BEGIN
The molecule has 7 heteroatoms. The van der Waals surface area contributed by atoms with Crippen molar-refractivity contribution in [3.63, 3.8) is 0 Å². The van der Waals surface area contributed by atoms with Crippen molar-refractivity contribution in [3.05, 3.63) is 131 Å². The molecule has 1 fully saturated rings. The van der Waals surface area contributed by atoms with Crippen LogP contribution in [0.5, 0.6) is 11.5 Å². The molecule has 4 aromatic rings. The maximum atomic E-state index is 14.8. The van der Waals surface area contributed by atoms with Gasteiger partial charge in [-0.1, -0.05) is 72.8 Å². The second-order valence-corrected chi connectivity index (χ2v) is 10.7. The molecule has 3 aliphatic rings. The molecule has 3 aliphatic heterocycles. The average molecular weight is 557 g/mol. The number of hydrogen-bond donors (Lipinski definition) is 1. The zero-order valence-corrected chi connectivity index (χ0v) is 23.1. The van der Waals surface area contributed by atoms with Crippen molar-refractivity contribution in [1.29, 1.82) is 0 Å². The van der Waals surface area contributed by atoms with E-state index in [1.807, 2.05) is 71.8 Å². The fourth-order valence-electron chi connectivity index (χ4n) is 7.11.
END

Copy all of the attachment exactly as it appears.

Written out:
The molecule has 7 heteroatoms. The van der Waals surface area contributed by atoms with Crippen molar-refractivity contribution in [3.63, 3.8) is 0 Å². The van der Waals surface area contributed by atoms with Crippen molar-refractivity contribution in [3.05, 3.63) is 131 Å². The molecule has 1 fully saturated rings. The van der Waals surface area contributed by atoms with Crippen LogP contribution in [0.5, 0.6) is 11.5 Å². The molecule has 4 aromatic rings. The maximum atomic E-state index is 14.8. The van der Waals surface area contributed by atoms with Gasteiger partial charge in [-0.1, -0.05) is 72.8 Å². The second-order valence-corrected chi connectivity index (χ2v) is 10.7. The molecule has 3 aliphatic rings. The molecule has 3 aliphatic heterocycles. The average molecular weight is 557 g/mol. The number of hydrogen-bond donors (Lipinski definition) is 1. The zero-order valence-corrected chi connectivity index (χ0v) is 23.1. The van der Waals surface area contributed by atoms with Crippen molar-refractivity contribution in [1.29, 1.82) is 0 Å². The van der Waals surface area contributed by atoms with E-state index in [1.807, 2.05) is 71.8 Å². The fourth-order valence-electron chi connectivity index (χ4n) is 7.11.